Growing public awareness of the war in Afghanistan has provided new opportunities for Rubia to participate in dialogue on the issues. As educators and public speakers in the US, we have addressed numerous audiences interested in learning more about the history of Afghanistan and the background of the current conflict. The situation is complicated and we believe that there are no simple solutions. Rubia’s role is to stay close to the ground, providing income and services to the least accessible and most marginalized population- rural women. Our deep community roots make our small organization unique.

Despite the positive developments of the past six months, there have also been deep sorrows. We have shared the hardships resulting from April’s earthquake in Afghanistan, and in September, endured the tragic loss of a good friend with the sudden passing of Rosemary Stasek. In Kabul, Rosemary cheerfully accepted the many packages full of embroidery and knitting supplies that supporters of her charity, A Little Help, sent to Afghanistan. She introduced Rubia to the teachers and students at the Kabul School for the Blind, where we began a knitting project, culminating in an ‘Afghans by Afghans’ sale to the international community. Rosemary became a personal friend, and fellow traveler. Memories of Rosemary – her confidence and radiant face – will help carry us forward to achieve our mission.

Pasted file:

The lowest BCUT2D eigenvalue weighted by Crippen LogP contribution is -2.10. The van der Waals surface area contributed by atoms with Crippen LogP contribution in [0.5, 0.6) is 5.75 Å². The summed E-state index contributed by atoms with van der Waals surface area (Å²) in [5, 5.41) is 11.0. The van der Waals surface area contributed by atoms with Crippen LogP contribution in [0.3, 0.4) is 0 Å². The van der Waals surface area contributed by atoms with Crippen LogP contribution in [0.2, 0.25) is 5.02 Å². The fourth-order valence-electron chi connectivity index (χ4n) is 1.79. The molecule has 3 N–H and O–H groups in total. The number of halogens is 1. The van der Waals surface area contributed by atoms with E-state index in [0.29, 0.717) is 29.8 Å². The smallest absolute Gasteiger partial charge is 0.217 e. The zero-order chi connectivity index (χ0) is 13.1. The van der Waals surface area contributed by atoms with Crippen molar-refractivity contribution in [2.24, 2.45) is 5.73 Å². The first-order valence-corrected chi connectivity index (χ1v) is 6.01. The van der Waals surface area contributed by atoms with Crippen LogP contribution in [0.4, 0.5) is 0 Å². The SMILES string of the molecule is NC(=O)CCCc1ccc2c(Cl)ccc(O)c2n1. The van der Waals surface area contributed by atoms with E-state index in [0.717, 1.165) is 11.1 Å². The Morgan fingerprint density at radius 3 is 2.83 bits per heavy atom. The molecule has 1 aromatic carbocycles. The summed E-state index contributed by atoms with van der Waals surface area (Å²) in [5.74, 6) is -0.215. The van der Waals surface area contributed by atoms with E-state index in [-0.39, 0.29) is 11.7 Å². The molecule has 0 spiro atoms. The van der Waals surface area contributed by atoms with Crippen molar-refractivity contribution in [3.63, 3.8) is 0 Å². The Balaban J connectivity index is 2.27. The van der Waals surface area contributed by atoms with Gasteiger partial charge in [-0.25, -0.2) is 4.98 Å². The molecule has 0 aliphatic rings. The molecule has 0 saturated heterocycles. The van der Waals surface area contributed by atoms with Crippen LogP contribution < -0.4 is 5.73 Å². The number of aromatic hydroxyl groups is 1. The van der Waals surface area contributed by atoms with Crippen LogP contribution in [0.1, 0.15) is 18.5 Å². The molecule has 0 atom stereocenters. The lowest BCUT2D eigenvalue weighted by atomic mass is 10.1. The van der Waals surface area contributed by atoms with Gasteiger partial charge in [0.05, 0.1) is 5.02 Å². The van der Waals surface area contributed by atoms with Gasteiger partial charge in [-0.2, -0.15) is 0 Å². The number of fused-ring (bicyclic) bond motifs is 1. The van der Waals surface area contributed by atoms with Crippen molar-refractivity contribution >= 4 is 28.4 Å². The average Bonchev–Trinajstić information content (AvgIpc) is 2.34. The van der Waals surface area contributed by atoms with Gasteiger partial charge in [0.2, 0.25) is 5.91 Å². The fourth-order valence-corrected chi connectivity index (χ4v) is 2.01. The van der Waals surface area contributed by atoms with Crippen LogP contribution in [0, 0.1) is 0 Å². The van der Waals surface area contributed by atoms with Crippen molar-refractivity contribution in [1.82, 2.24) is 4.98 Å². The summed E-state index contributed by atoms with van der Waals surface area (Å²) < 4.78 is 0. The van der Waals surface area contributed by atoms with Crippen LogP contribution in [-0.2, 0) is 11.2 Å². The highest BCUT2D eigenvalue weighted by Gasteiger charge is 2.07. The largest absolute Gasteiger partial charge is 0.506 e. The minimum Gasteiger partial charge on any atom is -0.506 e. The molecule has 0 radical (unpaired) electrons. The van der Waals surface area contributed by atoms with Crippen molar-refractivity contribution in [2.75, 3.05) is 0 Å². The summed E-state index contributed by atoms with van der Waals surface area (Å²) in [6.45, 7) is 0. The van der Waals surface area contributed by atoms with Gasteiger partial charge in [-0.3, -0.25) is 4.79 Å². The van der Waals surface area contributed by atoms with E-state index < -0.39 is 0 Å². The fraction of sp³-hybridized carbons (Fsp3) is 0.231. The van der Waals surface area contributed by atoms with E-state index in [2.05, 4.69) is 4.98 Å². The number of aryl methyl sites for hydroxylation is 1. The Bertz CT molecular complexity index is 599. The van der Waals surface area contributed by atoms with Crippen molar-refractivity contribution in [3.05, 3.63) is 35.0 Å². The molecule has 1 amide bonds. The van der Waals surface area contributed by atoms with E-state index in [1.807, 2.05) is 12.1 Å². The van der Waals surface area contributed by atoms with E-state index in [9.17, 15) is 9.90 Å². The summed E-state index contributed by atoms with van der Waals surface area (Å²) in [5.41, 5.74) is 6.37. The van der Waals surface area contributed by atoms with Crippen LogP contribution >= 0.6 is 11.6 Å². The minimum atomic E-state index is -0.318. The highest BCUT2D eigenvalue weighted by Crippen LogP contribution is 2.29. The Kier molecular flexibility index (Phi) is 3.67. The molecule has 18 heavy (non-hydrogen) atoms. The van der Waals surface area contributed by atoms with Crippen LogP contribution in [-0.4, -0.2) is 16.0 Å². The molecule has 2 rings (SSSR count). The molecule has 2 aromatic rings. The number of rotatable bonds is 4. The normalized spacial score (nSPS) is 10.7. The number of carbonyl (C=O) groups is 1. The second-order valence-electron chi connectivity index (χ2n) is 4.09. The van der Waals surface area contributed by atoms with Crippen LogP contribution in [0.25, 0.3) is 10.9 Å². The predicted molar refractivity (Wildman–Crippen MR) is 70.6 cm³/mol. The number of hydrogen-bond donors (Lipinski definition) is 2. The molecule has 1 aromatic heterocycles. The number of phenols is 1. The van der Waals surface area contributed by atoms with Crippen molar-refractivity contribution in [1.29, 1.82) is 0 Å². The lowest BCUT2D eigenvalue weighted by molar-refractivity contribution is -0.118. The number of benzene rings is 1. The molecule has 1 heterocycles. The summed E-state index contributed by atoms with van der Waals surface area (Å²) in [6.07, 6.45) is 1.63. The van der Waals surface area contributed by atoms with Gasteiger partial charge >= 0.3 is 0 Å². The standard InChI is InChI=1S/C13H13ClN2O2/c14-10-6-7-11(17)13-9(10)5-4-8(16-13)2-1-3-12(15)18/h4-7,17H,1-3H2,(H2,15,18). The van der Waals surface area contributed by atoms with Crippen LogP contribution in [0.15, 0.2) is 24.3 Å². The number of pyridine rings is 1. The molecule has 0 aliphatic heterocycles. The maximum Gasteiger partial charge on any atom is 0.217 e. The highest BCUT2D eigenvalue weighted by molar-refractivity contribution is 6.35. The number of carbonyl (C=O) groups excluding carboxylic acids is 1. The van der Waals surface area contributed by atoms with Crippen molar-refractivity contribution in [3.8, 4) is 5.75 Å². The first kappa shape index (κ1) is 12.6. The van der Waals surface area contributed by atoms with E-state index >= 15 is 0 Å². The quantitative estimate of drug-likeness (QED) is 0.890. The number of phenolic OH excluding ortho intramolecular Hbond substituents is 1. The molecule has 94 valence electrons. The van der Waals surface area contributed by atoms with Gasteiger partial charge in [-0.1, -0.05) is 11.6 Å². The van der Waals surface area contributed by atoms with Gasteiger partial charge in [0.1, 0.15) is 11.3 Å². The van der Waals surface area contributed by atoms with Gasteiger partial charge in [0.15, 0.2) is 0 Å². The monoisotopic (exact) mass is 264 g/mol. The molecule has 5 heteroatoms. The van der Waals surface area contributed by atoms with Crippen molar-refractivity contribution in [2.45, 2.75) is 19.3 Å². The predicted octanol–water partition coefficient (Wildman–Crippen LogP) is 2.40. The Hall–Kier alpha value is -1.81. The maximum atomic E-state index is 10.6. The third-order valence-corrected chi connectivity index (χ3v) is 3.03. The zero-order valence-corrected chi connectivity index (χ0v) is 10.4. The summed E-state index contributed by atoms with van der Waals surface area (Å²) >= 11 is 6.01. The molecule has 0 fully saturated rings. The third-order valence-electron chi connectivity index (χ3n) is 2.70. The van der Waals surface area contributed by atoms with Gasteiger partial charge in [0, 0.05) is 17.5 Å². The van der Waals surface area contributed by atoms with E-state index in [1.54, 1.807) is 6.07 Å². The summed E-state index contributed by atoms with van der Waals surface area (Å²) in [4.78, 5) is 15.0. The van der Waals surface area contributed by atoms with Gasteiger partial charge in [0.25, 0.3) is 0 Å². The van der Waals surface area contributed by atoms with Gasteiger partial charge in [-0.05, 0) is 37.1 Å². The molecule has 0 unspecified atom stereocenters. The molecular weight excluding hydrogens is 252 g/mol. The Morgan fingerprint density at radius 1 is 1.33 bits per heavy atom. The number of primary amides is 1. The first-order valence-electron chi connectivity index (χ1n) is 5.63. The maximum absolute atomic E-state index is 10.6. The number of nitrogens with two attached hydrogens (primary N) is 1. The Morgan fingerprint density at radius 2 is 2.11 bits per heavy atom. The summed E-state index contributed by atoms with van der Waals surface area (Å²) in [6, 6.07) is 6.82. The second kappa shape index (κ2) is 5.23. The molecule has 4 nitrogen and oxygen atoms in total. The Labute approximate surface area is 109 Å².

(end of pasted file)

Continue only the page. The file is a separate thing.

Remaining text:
The year cannot close without taking this opportunity to thank WADAN, an Afghan NGO that works to fight drug addiction, promotes social justice and civic education and without whom, we would not be able to accomplish our goals in Afghanistan. We will be working closely with WADAN in the coming year to launch the dreamfly initiative in Jalalabad. Operating under their umbrella provides project collaboration, office support, housing, and friendship.

Finally, I want to acknowledge the ongoing assistance of the attorneys at WilmerHale, who have provided valuable advice in many areas. Our special thanks to Margaret Gerety and Amy Segal, who shepherded our application for non-profit designation.